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ECONOMY > Energy

Middle East tensions spark concern over oil supply in Japan

  • January 7, 2020
  • , Jiji Press , 2:29 a.m,.
  • English Press

Tokyo, Jan. 6 (Jiji Press)–Growing tensions in the Middle East following the killing of a key Iranian commander by the U.S. military have sparked concern in Japan as to whether the nation can continue securing stable crude oil supply.

An escalation of the U.S.-Iran tensions would lead to spikes in gasoline prices and electricity rates, dealing a blow to households and companies, analysts said.

“Overseas developments continue to require close monitoring,” Bank of Japan Governor Haruhiko Kuroda said at a meeting on Monday. “We will carefully examine geopolitical risks and other factors,” he added.

 A U.S. airstrike killed Gen. Qasem Soleimani, head of Iran’s Islamic Revolutionary Guard Corps’ Quds Force, last week. Following the rising tensions, key U.S. crude oil futures have climbed above 64 dollars per barrel for the first time since late April 2019.

“The economy will decelerate if oil prices go up,” Kansai Economic Federation Chairman Masayoshi Matsumoto, also chairman of Sumitomo Electric Industries Ltd. <5802>, told reporters on Monday.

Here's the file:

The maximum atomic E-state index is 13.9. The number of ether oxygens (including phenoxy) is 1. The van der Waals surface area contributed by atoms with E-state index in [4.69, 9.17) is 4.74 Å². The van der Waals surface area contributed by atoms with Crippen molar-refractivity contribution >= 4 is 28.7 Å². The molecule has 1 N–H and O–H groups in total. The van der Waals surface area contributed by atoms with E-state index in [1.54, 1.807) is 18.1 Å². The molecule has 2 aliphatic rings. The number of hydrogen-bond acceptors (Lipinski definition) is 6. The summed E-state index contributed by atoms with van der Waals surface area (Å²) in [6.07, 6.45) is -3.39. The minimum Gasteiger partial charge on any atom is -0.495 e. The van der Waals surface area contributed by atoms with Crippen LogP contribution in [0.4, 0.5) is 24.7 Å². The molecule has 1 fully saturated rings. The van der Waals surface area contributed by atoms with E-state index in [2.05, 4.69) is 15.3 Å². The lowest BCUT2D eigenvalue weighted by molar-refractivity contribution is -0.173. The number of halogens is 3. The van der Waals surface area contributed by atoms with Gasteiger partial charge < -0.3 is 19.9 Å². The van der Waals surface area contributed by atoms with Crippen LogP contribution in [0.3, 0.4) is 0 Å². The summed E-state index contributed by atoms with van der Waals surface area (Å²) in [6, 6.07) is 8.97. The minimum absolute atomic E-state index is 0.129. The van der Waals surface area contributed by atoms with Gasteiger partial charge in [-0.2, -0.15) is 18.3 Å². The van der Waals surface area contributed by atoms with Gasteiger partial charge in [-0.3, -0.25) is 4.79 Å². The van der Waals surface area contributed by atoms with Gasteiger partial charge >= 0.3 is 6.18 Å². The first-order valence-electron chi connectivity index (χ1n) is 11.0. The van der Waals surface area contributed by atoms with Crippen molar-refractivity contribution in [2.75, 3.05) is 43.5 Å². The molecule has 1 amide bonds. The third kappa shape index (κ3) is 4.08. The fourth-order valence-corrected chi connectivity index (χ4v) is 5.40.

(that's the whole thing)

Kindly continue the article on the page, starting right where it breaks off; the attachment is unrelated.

“I had been aware of Middle East risks, but the situation like this is beyond my expectations,” an executive of a major Japanese life insurance company said.

Major Japanese oil distributors have been substantially curbing crude oil imports from Iran since the administration of U.S. President Donald Trump imposed sanctions on Tehran in 2018.

With Japan still relying on the Middle East for more than 80 pct of its crude oil imports, however, its economy would be hit hard if oil tankers’ safe navigation in the Strait of Hormuz, off Iran, is hampered, analysts said.

“We will diversify our crude oil procurement,” an official of JXTG Holdings Inc. <5020>, Japan’s leading oil wholesaler, said.

During the Persian Gulf Crisis, which started in August 1990 with Iraq’s invasion of Kuwait, crude oil prices shot up in a short period of time, and financial markets were also severely affected.

An official of a major Japanese electric power company which depends heavily on thermal power generation said: “If the ongoing tensions spread to countries around Iran, the impacts will be bigger. We will keep a close watch on the situation.”

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